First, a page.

Tuesday, 1 July 2014


Despite being located but a stone’s throw from my abode, I’d only ever been to the Chetwode Arms once. I found it to be expensive - astronomically so – and could still recollect with alarming clarity the palpitations, chest pains and shortness of breath that accompanied the arrival of the bill. On a positive note, Pete Waterman was there that evening. Apparently it’s his local, and he’s mighty attached to it. He would never, by all accounts, give it up, let it down, run around or desert it (to quote Waterman protégé Rick Astley, Newton-le-Willows’ most notorious musical exponent). 


This is as picturesque a country pub as you could ever hope to encounter. Located just off the A49 – a road so appealing to tractors that they feel the need to converge on it in vast numbers during rush hour – it sits roughly equidistant between Warrington and Northwich. The proprietors are South African and, whilst this influence doesn’t predominate in terms of the menu’s composition, it certainly informs it a smidgen. The specialty here is hot rocks – cook-it-yourself dinners comprising hunks of hissing meat on a molten slab. The pub’s interior is labyrinthine. It is riddled with nooks and crannies in which can be found hot rock-endowed diners browning meat with a captivated zeal. 


Upon being seated, we ordered a house white at £17.50 from the rather pricey wine list. It was decent, actually, and as dry as could be – ideal for quaffing in the not-unpleasantly smoky atmosphere. I went for the duck pate starter, which arrived in its own porcelain vessel, and was capped by offerings of fruit and chutney, alongside a heap of salad. I’ve never had blackberries dipped in pate before. It felt gluttonous. It felt wrong. But I couldn’t help shovelling them all down - whole, in the main. The pate itself was a touch on the runny side, but – thankfully – fiercely rich. Accompanying toasted brioche lent an almost sickly sweetness I hadn’t expected, contrasting nicely to the hearty pate. 


My hot rock main arrived a short time later. One can choose from a dizzying array of game meats which, by and large, once roamed the grasslands of Southern Africa – Wildebeest, Springbok, Eland, and Impala. Surely David Attenborough would approve. On this occasion they had a selection of ‘guest’ meats on special – Argentinian horse being one example (a ridiculously cute equine quadruped), Alpaca another. 


I’ve never been that mad on the prospect of tucking into members of the camel family. They just don’t look that appetising. You’d think they’d be all sinewy, what with all the roaming across endless expanses of emptiness and the like. The alpaca’s no real exception. Our Lass owns a teddy bear made from Alpaca fiber. It is a soft as you like, and exudes a distinct, if rather questionable aroma. It’s had a stint of rotten luck in the shape of a feline nemesis that's rather partial to throttling the thing whilst simultaneously applying rapid, disembowelling strokes to its lower quarters.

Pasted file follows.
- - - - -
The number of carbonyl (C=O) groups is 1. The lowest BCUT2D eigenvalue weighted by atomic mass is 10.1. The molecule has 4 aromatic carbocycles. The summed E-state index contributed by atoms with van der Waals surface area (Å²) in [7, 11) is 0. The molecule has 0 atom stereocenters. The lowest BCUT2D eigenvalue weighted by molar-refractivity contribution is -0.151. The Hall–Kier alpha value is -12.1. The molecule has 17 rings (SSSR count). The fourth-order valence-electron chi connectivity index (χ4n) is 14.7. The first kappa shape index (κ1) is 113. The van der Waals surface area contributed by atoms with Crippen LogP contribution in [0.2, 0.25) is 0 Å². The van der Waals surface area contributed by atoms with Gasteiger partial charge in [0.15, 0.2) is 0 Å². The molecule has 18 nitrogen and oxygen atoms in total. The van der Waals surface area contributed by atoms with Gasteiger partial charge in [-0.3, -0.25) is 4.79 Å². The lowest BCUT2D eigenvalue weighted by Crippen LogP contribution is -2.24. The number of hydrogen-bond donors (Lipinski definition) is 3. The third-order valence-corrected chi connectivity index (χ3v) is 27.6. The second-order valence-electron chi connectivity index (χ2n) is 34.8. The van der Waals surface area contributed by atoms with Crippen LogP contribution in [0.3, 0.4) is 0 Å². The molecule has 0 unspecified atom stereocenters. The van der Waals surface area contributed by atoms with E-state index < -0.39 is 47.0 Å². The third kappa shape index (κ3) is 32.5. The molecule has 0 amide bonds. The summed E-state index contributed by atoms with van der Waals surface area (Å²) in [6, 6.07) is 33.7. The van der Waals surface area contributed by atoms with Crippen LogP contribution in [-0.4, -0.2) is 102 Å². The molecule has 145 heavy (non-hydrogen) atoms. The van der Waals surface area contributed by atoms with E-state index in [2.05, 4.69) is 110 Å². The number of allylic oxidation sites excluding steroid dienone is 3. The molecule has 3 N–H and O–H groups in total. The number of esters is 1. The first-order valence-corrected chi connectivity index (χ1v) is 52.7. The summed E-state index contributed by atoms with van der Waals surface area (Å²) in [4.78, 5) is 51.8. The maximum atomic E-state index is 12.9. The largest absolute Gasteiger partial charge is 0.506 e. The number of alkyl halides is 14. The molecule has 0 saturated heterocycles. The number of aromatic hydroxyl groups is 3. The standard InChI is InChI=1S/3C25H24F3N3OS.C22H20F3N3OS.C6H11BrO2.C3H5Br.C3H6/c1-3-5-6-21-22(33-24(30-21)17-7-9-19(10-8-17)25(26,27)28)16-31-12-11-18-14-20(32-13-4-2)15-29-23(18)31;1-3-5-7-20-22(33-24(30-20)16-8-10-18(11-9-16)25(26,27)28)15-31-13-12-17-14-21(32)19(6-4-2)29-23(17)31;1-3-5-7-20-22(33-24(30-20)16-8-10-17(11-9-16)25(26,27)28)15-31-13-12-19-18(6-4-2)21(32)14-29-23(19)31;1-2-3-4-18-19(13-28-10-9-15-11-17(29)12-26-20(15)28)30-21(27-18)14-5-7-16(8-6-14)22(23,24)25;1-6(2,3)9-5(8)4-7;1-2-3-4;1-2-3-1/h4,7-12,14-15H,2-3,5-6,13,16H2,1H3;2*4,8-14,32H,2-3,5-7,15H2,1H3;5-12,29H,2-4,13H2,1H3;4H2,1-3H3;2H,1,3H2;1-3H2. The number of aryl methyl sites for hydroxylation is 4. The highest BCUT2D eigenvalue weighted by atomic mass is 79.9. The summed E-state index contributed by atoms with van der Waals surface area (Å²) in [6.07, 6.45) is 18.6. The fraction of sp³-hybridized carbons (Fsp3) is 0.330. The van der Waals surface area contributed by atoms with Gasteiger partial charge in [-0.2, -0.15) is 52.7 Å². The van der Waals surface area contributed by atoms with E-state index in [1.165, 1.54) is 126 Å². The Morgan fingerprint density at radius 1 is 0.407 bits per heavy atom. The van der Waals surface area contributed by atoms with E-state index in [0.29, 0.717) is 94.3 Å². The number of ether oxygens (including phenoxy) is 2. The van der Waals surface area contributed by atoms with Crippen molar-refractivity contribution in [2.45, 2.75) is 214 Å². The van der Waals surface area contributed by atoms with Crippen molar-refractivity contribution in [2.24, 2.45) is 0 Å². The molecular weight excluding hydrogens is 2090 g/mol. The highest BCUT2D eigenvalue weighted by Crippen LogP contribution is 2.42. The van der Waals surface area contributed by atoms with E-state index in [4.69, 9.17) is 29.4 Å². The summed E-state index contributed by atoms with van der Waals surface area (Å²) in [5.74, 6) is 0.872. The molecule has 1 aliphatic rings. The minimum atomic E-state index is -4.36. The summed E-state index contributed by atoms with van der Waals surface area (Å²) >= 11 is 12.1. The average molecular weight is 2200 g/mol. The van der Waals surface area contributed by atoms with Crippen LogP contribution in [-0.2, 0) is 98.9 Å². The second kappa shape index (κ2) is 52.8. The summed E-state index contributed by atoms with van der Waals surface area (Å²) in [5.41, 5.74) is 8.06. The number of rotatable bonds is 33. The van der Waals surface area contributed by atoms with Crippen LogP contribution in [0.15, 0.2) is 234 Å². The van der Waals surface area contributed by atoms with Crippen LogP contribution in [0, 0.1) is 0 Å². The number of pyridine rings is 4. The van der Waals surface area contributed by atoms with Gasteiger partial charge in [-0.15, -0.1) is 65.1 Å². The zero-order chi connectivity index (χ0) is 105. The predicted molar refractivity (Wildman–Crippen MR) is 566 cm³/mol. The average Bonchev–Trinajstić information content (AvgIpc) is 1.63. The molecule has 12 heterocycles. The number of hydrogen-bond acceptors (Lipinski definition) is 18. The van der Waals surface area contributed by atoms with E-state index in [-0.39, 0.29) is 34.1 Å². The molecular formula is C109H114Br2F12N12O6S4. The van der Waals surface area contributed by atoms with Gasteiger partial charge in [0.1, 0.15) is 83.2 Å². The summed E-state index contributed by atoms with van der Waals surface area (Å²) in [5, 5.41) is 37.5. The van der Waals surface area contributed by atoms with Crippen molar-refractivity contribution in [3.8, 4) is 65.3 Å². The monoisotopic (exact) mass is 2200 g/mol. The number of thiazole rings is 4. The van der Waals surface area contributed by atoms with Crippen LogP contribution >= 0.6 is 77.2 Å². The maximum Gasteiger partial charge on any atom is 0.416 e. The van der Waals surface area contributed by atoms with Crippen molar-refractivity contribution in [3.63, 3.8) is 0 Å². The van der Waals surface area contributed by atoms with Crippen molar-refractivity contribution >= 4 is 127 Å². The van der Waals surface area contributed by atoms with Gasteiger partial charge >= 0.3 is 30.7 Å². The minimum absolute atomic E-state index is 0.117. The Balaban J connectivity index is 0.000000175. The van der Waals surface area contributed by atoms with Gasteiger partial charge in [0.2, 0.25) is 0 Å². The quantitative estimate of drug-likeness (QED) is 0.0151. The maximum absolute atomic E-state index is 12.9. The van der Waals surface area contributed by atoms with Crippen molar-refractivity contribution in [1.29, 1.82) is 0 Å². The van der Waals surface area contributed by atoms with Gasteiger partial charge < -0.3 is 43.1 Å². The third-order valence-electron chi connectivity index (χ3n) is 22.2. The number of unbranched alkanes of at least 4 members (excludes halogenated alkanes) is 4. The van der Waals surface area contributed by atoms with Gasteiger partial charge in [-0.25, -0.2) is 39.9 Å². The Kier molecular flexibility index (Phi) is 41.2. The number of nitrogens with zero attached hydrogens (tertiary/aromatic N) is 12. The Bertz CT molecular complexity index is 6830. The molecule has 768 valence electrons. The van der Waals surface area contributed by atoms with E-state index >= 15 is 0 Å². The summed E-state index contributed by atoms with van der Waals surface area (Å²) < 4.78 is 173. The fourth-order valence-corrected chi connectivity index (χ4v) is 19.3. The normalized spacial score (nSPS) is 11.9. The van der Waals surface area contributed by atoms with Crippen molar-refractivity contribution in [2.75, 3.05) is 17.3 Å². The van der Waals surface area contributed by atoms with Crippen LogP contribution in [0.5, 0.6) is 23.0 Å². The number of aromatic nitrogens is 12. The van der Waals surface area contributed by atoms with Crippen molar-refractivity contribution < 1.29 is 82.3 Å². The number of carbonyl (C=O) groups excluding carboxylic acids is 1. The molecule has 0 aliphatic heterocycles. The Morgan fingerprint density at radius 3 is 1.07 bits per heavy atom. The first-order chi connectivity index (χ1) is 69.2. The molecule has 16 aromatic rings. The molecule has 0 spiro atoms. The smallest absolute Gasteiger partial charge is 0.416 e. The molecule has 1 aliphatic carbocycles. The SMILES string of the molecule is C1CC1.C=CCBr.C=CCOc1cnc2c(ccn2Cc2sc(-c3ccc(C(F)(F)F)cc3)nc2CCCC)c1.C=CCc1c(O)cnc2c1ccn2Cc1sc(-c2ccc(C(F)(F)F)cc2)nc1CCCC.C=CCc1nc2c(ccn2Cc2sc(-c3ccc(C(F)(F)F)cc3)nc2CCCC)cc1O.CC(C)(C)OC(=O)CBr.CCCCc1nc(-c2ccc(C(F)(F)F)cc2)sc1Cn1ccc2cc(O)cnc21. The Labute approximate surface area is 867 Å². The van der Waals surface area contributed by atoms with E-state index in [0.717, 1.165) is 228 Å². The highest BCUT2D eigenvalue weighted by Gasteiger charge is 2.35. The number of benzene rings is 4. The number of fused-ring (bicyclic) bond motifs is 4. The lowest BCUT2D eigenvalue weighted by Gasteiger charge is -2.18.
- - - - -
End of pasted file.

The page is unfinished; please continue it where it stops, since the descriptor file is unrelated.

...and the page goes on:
On this occasion, I decided to stick to more familiar territory. It was going to be the so called ‘Forrest Gump’ for me i.e. wild boar and fillet steak. (How this relates to the eponymous book/film is unclear.) The boar was akin to pork but gamier and, as I determined in the early hours of the next morning when gripped with gut-wrenching cramp, could probably have used some more cooking than the thirty-seconds-on-each-side that I allowed it. Accompanying fillet steak was exemplary, as thick as your wrist and exquisitely tender. Needless to say, it was barely shown to the hot rock. Brown on the outside, cold in the middle – that is what it’s all about. I’d probably have eaten it raw, if truth be known. 


Various accouterments were served up with the meats: mushrooms, onions, some rather greasy home-fried chips, as well as the world’s most colossal onion ring, the latter surmounting the towering fillet that loomed from the hot rock as a monolith – as a trawler through fog, if we’re going to get all poetic about it. Our Lass went for a home-made pasta dish which she extolled as wondrous beyond belief. It featured in its midst several shell-on king prawns whose exoskeletons were swiftly and mercilessly pulverised by nimble, adroit digits. But, at £19, that dish was relatively steep. It might well be the most expensive pasta in living memory. 


Suffice to say, I was stuffed after putting all that away. I had, mid-course, deftly unfastened a trouser button so as to release the fleshy subsidence that near threatened to spill from my jeans. It was all getting too much. My eyelids started to grow heavy. I was feeling weary. It was time for a lie down, surely. And, as delicious as several of the desserts sounded, no way was I having one. 

Most pleasingly, I didn’t suffer the onset of a coronary embolism upon becoming acquainted with the tab. It stacked up to roughly £70 all in and, although some of the dishes were on the expensive side, the amount of scran that was forthcoming probably justified the brass I coughed up. Besides, if it’s good enough for Pete Waterman, who am I to argue? I’m sure some folk would consider themselves exceedingly lucky, lucky, lucky to find a quirky hostelry such as the Chetwode Arms on their doorsteps - in their imagination, there’d be no complication – they’d be chowing down there all the time.

Food: ✓✓✓✓
Service: ✓✓✓
Ambiance: ✓✓
Value: ✓✓
Website: http://www.chetwode-arms.co.uk
Phone number: 01925 730203
Tip: Hi Life Diner's Card accepted Mon-Thurs

Chetwode Arms on Urbanspoon Square Meal

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